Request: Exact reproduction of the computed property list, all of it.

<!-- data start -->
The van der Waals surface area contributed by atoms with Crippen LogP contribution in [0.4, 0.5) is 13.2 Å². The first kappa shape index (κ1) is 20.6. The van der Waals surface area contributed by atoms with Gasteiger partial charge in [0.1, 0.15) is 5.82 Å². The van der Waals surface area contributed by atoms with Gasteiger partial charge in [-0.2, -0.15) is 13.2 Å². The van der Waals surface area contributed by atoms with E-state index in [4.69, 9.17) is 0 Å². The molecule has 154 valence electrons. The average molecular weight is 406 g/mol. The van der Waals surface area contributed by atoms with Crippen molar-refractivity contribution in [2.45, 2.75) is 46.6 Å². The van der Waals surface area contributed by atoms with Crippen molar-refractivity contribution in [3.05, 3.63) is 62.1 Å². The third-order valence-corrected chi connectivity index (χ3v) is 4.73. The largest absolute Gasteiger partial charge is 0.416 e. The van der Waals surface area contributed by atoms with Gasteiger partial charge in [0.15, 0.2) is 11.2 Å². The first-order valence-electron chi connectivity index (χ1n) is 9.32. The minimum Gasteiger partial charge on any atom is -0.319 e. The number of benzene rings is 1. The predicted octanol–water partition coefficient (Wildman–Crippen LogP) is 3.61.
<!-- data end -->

The van der Waals surface area contributed by atoms with Crippen LogP contribution in [0.4, 0.5) is 13.2 Å². The first kappa shape index (κ1) is 20.6. The van der Waals surface area contributed by atoms with Gasteiger partial charge in [0.1, 0.15) is 5.82 Å². The van der Waals surface area contributed by atoms with Gasteiger partial charge in [-0.2, -0.15) is 13.2 Å². The van der Waals surface area contributed by atoms with E-state index in [4.69, 9.17) is 0 Å². The molecule has 154 valence electrons. The average molecular weight is 406 g/mol. The van der Waals surface area contributed by atoms with Crippen molar-refractivity contribution in [2.45, 2.75) is 46.6 Å². The van der Waals surface area contributed by atoms with Crippen molar-refractivity contribution in [3.05, 3.63) is 62.1 Å². The third-order valence-corrected chi connectivity index (χ3v) is 4.73. The largest absolute Gasteiger partial charge is 0.416 e. The van der Waals surface area contributed by atoms with Gasteiger partial charge in [0.15, 0.2) is 11.2 Å². The first-order valence-electron chi connectivity index (χ1n) is 9.32. The minimum Gasteiger partial charge on any atom is -0.319 e. The number of benzene rings is 1. The predicted octanol–water partition coefficient (Wildman–Crippen LogP) is 3.61.